Monday, September 7, 2009

A rant

I posted this in response to a post on MFD where the member indicated she preferred to frequent restaurants to make their nutritional information readily available:

I have a slightly different take on restaurants and their providing nutritional information. I think there's a much larger issue at hand - most chain restaurants do not really serve real food and what they serve are in portion sizes appropriate for 2 or 3 people. And on top of that, the food-like substances they are serving are chemically engineered in such a way to keep you coming back for more and more more. See Dr. David Kessler's The End of Overeating. It will make you want to stay out of most restaurants the rest of your life.

Compared to most people, my partner and I spend an inordinate amount of time planning and preparing our food for the week. We do this because we choose to know what we eat and how it's prepared. We don't necessarily buy only organic -we're not sure in today's society that organic farming on a scale to feed our nation is sustainable - but we do buy fresh and local whenever possible. And we spend about an hour a day cooking. We typically do not eat in restaurants during the week.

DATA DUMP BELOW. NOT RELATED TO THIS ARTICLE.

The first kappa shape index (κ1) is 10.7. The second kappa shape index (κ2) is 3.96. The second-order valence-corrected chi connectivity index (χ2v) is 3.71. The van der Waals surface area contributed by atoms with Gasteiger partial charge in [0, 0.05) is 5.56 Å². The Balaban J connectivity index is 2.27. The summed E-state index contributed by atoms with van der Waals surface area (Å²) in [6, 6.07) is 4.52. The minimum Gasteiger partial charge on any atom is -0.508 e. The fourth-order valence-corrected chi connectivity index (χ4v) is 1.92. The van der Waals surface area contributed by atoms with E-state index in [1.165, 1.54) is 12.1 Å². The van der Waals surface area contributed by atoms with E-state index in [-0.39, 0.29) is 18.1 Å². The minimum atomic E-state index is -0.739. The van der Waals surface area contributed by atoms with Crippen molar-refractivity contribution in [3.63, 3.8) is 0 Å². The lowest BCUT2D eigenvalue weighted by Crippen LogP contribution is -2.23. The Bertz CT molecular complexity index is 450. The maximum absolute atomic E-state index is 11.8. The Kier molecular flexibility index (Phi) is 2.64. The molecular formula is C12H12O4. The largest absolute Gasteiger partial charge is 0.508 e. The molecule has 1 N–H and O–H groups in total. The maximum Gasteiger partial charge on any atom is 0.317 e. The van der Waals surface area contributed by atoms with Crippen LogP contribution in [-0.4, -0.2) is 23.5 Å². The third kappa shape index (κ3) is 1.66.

On the weekends we do typically have lunch out. Saturday's lunch will tend to be something quick and whenever possible, at a place where I can get something half-way healthy. I like Panera for that - so far most of their soups seem to be prepared in the restaurant and use real ingredients. Yes, there's the dreaded salt on fat on sugar formula - but I keep the portions reasonable and avoid the foods I know will trigger my wanting more. On Sundays my partner and I make a concerted effort to support local, non-chain restaurants. Nutritional information is not posted anywhere and usually these restaurants don't have a web site. What they do have, if we've made the right restaurant selection - is real food served in reasonable portions. And when restaurants serve real food like that - it is easy enough for me to guesstimate my calories.

I guess my point is that instead of demanding information about the caloric and nutritional value of the 'food' restaurants serve, what we should be demanding instead is to see their ingredient list. And if they aren't using real food, don't patronize them. See Michael Pollan's In Defense of Food where he provides a very simple definition of real food: the ingredient list of any single item is usually less than five items, and all the items are pronounceable and our great-grandmothers would recognize the item as food.

You know it's not always easy to eat this way and keep calories down. But it's doable. And the more processed food I eliminate from my eating, the better and better I feel. That makes it worth it.

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